Low growth with persistently high inflation. That is the real bogeyman. If the Fed continues to pump money into an economy that is only producing asset-gains instead of income (new factories, new jobs, new companies, etc.), there will come a time where all that liquidity is going to suddenly chase the very things in the CPI.

    Low growth and persistently high inflation. Is this our future? Thoughts?

  6. metroplexual commented on Sep 8


    Happy birthday Oktober is a nice month to be Bjorn.

    1.Inflation most likely to move gradually lower.

    -wishful thinking?

    2.Pause prudent to allow for lags.

    -dont want this bubble thing popping or ARM to reset
    too high too soon before midterm elections

    3.Less sanguine about labor costs than month ago.

    -because wages have not kept up with inflation

    4.Must have bias towards further rate hikes.

    -because inflation is alive and well

    5.Inflation remains uncomforably high.

    -then raise rates!
    -anybody else kind of see contradiction in #2-5?

    6.Energy, low savings also risks to growth.

    -What else is new.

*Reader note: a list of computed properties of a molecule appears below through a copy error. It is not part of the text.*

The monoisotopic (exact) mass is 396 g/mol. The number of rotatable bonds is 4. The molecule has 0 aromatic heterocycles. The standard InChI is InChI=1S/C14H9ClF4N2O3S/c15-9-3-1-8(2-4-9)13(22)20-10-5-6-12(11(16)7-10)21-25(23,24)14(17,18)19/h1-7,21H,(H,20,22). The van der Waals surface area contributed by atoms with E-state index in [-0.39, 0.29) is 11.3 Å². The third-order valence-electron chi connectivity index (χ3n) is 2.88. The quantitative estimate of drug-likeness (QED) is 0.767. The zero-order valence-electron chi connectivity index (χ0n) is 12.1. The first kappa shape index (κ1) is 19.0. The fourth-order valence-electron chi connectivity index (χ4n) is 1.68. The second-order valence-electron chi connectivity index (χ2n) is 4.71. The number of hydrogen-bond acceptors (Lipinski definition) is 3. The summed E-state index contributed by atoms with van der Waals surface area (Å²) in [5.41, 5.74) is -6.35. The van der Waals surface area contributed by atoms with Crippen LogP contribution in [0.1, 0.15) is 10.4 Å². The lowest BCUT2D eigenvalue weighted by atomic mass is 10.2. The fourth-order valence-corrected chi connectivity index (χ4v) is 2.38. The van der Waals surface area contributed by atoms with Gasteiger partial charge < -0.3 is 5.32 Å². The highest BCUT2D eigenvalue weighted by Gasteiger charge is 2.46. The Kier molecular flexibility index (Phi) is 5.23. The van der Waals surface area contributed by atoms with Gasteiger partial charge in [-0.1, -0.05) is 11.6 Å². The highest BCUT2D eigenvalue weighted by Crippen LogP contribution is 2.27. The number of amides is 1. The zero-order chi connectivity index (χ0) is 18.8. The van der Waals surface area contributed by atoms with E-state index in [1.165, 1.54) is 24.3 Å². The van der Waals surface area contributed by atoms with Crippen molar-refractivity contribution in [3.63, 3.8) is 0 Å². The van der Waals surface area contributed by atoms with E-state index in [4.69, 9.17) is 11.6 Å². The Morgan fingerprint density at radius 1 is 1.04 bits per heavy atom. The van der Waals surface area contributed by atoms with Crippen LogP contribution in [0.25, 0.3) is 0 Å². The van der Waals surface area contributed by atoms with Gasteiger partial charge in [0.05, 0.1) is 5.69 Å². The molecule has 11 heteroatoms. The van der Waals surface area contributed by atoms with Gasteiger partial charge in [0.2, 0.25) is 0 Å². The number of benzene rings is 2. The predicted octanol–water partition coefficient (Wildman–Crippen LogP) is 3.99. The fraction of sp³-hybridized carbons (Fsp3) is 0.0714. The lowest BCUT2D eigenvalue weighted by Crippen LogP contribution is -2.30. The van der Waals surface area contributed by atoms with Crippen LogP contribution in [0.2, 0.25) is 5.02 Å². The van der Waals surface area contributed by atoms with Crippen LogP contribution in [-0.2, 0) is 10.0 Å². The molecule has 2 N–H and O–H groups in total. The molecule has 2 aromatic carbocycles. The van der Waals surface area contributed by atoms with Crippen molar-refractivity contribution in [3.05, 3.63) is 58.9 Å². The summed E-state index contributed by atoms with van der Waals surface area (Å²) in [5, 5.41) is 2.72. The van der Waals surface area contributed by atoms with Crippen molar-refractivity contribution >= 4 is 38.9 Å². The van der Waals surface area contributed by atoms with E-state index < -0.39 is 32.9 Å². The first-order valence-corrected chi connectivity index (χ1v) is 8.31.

7.Inflation may slow faster than expected.


    8.Cooling housing may damp consumer spending.

    -Yeah, but what is the alternative? Heat up housing and have savings rate even lower?

    9. Need slowdown in growth underway.

    -I thought this was a wonderful economy? Only fueled by MEW.

    10. Credibility requires we act when necessary.

    -Too late!

  7. Mr. Flibble commented on Sep 8

    Low growth and persistently high inflation…?

    I’m worried about that, too, but there is something that we didn’t have in the 1970s–a housing bubble popping and people unable to get rid of their houses without a massive cut in asking prices. In DC, where Congress had been spending like drunken prostitutes with a stolen credit card, the influx of federal dollars was used to pump up the price of property in the surrounding areas to something insane. But the wild government spending doesn’t seem enough to keep the party going anymore. Builders are having to lower prices where a year ago anyone asking for any sort of concession would have been laughed at. Here’s one illustration of how desperate things have gotten:

    In short, we have an area with federal money pouring in–but a sort of deflation taking place (hidden by so-called “40th anniversary” sales). Heck, even GM had to goose up their sales by giving “employee incentives.” Isn’t this essentially what deflation is? And cars and houses are a big portion of many people’s budgets.